I’m a little afraid of how empty I’m going to feel inside when we get E.’s room set up in April.

 

Advertisements

4 Comments

Filed under 2.0 FET #2, 2.0 FET#1, 2.0 Pregnancy, Anxiety Overload, E.- the third year, Grief, Loss, Mirror, Mirror (Body Image), Second Thoughts, Thyroid

All in

I saw my fertility specialist this morning. I took the office manager’s advice and went in around 11:15. It was so quiet today that I didn’t even have time to go to the washroom before I could hear him calling my name to go into the office.

He was focused and thoughtful and not in a rush. He did have a new medical student with him, which made it even more annoying when I (predictably) started to cry, despite all of my best efforts not to, but I’m sure he’s seen it all before.

Anyway. We looked things over. He agreed that my ratio of embryos to blastocysts from that IVF cycle in August 2010 (17 embryos on Day 1, 17 embryos still growing on Day 3, 2 blasts transferred with 6 potential ones to freeze on Day 5, only two more blasts frozen on Day 6) was “lower than we would expect given the other factors”. His best guess, which is mine too, is that the PCOS means I make crappy eggs. There’s not a whole lot we can do about that, although he says that in general they have better luck with embryos these days than in 2010 because the technology keeps improving. He says he’d probably tweak a few things with the IVF protocol this time around, partly because of the embryos, partly because I’m older (and so, of course, is Q.).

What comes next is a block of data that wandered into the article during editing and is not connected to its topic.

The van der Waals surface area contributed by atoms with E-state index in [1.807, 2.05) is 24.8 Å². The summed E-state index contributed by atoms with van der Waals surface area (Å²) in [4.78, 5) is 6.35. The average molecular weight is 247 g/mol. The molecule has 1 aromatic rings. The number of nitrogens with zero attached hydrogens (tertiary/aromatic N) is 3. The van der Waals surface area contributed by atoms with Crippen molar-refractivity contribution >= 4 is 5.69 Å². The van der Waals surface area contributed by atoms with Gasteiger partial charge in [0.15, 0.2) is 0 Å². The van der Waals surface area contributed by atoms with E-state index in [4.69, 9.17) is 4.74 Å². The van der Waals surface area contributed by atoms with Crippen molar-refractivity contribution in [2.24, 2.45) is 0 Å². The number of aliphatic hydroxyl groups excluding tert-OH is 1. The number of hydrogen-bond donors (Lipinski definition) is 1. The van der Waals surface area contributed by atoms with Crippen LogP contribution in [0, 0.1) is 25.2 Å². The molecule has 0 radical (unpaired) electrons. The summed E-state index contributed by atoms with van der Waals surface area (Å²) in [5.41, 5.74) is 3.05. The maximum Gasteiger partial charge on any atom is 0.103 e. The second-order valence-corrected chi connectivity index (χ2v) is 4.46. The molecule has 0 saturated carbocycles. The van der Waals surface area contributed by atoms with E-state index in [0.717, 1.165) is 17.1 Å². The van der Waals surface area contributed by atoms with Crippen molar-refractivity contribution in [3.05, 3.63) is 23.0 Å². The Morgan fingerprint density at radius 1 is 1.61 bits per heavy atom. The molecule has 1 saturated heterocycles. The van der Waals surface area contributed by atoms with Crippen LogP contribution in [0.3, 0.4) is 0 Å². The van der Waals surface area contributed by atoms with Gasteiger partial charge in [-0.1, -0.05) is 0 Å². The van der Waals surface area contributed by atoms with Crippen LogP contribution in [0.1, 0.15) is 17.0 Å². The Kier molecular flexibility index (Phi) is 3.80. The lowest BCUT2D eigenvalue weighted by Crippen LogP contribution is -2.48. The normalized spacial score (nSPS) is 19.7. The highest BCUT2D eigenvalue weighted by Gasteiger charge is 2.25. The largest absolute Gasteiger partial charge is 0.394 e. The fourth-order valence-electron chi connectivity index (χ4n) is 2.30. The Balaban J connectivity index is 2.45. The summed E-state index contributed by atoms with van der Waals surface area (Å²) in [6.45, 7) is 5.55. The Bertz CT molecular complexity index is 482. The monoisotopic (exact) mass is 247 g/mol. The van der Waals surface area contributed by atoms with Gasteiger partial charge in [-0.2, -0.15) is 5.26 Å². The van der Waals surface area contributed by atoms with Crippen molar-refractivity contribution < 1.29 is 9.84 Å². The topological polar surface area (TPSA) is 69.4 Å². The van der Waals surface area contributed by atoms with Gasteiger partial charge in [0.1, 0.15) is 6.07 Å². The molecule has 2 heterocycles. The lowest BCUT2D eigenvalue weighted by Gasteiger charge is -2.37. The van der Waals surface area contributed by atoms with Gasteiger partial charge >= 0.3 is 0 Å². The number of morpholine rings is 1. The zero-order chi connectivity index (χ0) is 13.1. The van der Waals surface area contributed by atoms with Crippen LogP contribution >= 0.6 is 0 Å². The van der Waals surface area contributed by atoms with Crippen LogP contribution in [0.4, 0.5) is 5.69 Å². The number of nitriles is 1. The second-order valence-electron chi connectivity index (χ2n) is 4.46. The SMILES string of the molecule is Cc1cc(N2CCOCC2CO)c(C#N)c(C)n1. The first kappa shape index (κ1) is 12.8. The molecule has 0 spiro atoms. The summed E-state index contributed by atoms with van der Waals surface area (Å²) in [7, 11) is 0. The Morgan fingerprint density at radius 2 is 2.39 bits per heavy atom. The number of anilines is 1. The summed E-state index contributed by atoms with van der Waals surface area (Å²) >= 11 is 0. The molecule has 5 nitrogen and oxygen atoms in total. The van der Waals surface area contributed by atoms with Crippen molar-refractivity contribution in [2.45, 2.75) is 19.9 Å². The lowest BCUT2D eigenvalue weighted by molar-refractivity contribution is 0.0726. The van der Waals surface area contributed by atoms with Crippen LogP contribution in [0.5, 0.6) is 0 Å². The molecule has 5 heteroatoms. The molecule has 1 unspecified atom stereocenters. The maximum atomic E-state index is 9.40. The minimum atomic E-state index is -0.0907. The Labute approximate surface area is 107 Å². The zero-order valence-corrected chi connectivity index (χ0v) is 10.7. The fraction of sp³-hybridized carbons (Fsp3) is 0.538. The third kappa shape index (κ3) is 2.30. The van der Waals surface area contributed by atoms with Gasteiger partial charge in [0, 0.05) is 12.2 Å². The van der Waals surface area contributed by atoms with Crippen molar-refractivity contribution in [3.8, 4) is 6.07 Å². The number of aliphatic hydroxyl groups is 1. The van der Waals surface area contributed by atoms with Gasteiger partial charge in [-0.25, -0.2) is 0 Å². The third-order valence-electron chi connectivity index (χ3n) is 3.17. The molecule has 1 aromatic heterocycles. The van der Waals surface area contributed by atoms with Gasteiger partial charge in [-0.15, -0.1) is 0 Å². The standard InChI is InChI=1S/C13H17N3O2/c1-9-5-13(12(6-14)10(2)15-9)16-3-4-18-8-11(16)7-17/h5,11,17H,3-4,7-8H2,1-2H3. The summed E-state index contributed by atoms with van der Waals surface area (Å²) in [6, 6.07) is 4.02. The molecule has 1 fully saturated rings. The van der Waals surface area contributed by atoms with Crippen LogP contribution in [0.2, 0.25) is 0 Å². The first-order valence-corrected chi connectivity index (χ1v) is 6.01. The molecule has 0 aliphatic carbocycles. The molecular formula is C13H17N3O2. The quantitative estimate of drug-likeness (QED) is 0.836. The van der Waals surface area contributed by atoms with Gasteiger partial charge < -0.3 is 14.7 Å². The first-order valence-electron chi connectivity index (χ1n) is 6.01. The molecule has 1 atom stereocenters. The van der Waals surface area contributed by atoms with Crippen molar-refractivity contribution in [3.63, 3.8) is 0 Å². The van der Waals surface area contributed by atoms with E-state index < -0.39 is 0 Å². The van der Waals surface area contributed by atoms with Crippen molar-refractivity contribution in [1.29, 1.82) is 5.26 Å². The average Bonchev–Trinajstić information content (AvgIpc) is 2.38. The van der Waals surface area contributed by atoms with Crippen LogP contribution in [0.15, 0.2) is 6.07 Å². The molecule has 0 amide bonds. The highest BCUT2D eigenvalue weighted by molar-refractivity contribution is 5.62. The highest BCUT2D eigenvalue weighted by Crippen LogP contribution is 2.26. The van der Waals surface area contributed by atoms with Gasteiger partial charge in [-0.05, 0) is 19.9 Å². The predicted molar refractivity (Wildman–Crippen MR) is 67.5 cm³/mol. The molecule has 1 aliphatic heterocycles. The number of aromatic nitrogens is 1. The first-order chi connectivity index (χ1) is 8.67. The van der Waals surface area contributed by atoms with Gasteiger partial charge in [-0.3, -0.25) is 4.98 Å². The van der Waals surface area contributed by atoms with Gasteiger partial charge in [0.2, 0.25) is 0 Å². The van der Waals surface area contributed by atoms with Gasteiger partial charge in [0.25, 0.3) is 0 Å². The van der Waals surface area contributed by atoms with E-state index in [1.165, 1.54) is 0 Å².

He feels that he has already run every single possible test to determine other problems with me or with Q. He was happy enough to run most of the auto-immune ones again, and I was happy to pay for the ones not covered by OHIP, but that’s really just an information gathering exercise. If any of my results have changed, it won’t alter the protocol- he’s already put me on all the medications they recommend for those sorts of situations. Q. and I both need to update our bloodwork since it’s been six months since our last round, and he’s requested that Q. provide another sperm sample so they can make sure everything is still ok on his end.

We looked at the calendar.

“We’re still in semester until early December. Can we do a retrieval and transfer as close to Christmas as possible?” I asked.

His face lit up. “Yep. Absolutely. Great idea! Just come back in on your day 2 and we’ll get you set up.”

So.

Looks like we’re doing this again.

It’s impossible to say anything with 100% certainty in this game, but I really feel like this is it. Doing this IVF is going to stretch us financially. Another cycle will make things really difficult.

Plus I could rationalize to myself that with just two failed FETs it’s possible we ended up on the wrong side of statistics. We were unlucky, nothing more. I don’t know that this same argument would hold much weight if we go through another entire round of IVF (plus any associated FETs) and still come up empty. I think then it will be easier to call it quits.

I hate the idea of doing another full IVF.

I hate the idea of spending this much money on something so tenuous, money that we could spend on the life we already DO have with E.

I hate the idea of the drugs and the stimming and the retrieval.